China's money growth slowed to a 30-month low in May and banks extended fewer new loans than expected as monetary policy weighed on bank lending, but stubborn inflation is expected to persuade the government to keep its foot on the credit brakes.
The data reinforces signs that growth in the world's second-biggest economy is cooling, although analysts said taming price pressures was a top priority for Beijing, especially as policymakers see little chance of a sharp slowdown for now.
We continue to look for one more interest rate hike in June and believe it is too early to loosen policy, said Jian Chang at Barclays Capital in Hong Kong, while noting there was a chance the rate increase could be delayed until July.
The timing of the next rate rise could well depend on May inflation data expected on Tuesday. Analysts polled by Reuters predicted annual inflation edged back up to 5.4 percent in May, the highest in more than 30 months, and a government researcher said in remarks reported on Sunday that it may accelerate to more than 6 percent in June.
Investors are eyeing Chinese data and its policy stance even more closely than usual amid signs of a global slowdown.
Chinese banks extended 551.6 billion yuan ($85.1 billion) in local currency loans in May, central bank data showed, missing market forecasts for 610 billion yuan.
New loans so far in 2011 are running 12.5 percent lower than the same year-earlier period.
Annual growth in China's broad M2 measure of money supply slowed to a 30-month low of 15.1 percent in May, while outstanding yuan loans at the end of the month grew 17.1 percent from a year ago.
The median forecast of economists was for a 15.4 percent rise in M2 and a 17.1 percent increase in outstanding loans.
Bank lending is a focal point in China's monetary policy because it is controlled by Beijing through loan quotas to manage economic growth and control inflation.
Indeed, the lower-than-expected loan data shows that Beijing's tightening steps are working and when combined with the weaker money supply growth suggests less room for further tightening, said Qiu Jihua, an analyst at Sealand Securities in Shanghai.
The government must also stay vigilant on downside risks to the economy, including the risk of a hard landing, Qiu said.
Most analysts said, however, that the moderation in money growth and bank lending were more a result of Beijing's lending restrictions rather than a drop off in demand for loans.
It is still too early to say that the loan demand is declining because of a slowing economy, said E Yongjian, an analyst at Bank of Communications in Shanghai. We should not read too much into a single month's loan data.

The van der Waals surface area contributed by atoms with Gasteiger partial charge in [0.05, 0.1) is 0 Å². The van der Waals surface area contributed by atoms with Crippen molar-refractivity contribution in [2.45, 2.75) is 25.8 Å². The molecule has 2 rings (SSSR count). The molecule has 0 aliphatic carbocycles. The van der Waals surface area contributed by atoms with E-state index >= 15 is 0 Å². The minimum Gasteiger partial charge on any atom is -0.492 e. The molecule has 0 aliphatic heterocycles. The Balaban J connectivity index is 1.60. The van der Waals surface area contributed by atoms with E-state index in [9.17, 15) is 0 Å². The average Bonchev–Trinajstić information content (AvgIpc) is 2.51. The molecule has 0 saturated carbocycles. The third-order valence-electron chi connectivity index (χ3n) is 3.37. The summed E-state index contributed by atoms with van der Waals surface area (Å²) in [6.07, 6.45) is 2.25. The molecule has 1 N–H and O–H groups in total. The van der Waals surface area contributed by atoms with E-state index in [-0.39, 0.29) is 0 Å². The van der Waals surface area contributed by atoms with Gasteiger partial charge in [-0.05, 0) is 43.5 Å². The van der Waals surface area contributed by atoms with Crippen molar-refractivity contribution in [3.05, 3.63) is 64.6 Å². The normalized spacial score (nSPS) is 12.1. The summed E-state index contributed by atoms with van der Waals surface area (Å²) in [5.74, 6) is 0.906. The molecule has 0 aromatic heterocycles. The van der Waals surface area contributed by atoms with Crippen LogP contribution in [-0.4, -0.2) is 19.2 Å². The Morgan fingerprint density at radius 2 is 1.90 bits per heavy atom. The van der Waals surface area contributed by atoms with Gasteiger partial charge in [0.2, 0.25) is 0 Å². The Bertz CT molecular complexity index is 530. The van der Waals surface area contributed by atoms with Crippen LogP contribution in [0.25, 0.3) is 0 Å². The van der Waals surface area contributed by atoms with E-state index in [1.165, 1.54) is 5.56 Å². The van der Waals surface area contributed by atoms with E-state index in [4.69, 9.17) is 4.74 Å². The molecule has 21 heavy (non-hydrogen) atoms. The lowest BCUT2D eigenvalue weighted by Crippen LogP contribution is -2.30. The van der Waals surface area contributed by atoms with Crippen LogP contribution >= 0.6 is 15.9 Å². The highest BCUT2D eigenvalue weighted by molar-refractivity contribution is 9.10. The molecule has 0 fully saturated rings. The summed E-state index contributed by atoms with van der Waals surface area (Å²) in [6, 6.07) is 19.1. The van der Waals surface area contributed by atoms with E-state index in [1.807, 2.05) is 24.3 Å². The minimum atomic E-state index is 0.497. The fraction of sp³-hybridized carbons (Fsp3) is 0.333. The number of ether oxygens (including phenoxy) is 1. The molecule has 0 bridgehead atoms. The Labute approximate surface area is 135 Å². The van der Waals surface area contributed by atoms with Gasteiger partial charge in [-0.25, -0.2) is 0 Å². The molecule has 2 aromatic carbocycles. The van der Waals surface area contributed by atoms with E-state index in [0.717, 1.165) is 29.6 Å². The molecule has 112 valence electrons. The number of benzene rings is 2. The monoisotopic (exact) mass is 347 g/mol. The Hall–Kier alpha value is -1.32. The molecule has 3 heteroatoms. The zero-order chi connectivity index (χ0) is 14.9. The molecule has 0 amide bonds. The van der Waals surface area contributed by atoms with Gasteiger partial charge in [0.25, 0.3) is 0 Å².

Indeed, record annual profits for Chinese banks suggest that Beijing's clampdown on credit has not hurt lending. Despite lending less, banks are benefiting from a buoyant demand for loans and are charging higher interest rates.
Anecdotal evidence also suggests China's informal or grey lending markets are thriving as smaller cash-starved firms turn to alternative funding sources amid the credit crackdown.
NO HARD LANDING
In past years, Beijing has steered bank lending by announcing an explicit loan target for banks. It refrained from doing so this year, after banks exceeded last year's loan target of 7.5 trillion yuan by lending 7.9 trillion yuan.
Even so, analysts believe that Beijing's implicit lending target for 2011 is about 7.5 trillion yuan, with an M2 growth target of 16 percent.
With such solid growth in money supply, some analysts said China is far from sliding toward a hard landing.
Li Huiyong, an analyst at Shenyin and Wanguo Securities in Shanghai, estimates that a 13-15 percent growth in M2 will keep China's economy growing at between 9-10 percent. Growth in 2010 was 10.3 percent.
We continue to believe that the chance of hard landing is very small, said Ting Lu, an economist at Merrill Lynch-Bank of America.
Lu said the slackening in M2 could be a result of households moving their savings to wealth management products, which is excluded in the calculation for M2.
Although Beijing has toned down its anti-inflation rhetoric of late, comments from Xu Nuojin, the deputy head of the People's Bank of China's Guangzhou branch, suggested the Chinese government is still focused on taming price pressures.
The current inflation level is achieved through forceful policy intervention by the government, Xu said. An all-around rebound is very likely to occur once such administrative measures are relaxed.
To quell inflation, China has raised interest rates twice and increased banks' required reserves five times this year. It has also ordered banks to cut lending to local governments and property firms.
Li Xunlei, an analyst at Guotai Junan Securities in Shanghai, estimates that the latest pull-back in money growth could show up as slower inflation reading six months from now.
But Tim Condon, a regional economist at ING in Singapore, noted that much of China's inflation is driven by food prices.
It's not money. It's really food that is driving inflation. There is not much monetary policy can do about it, he said. They have done a lot (on policy front). Do they risk over-tightening if they continue? Maybe it's time to wait and see.
(Additional reporting by Kevin Yao; Editing by Ken Wills & Kim Coghill)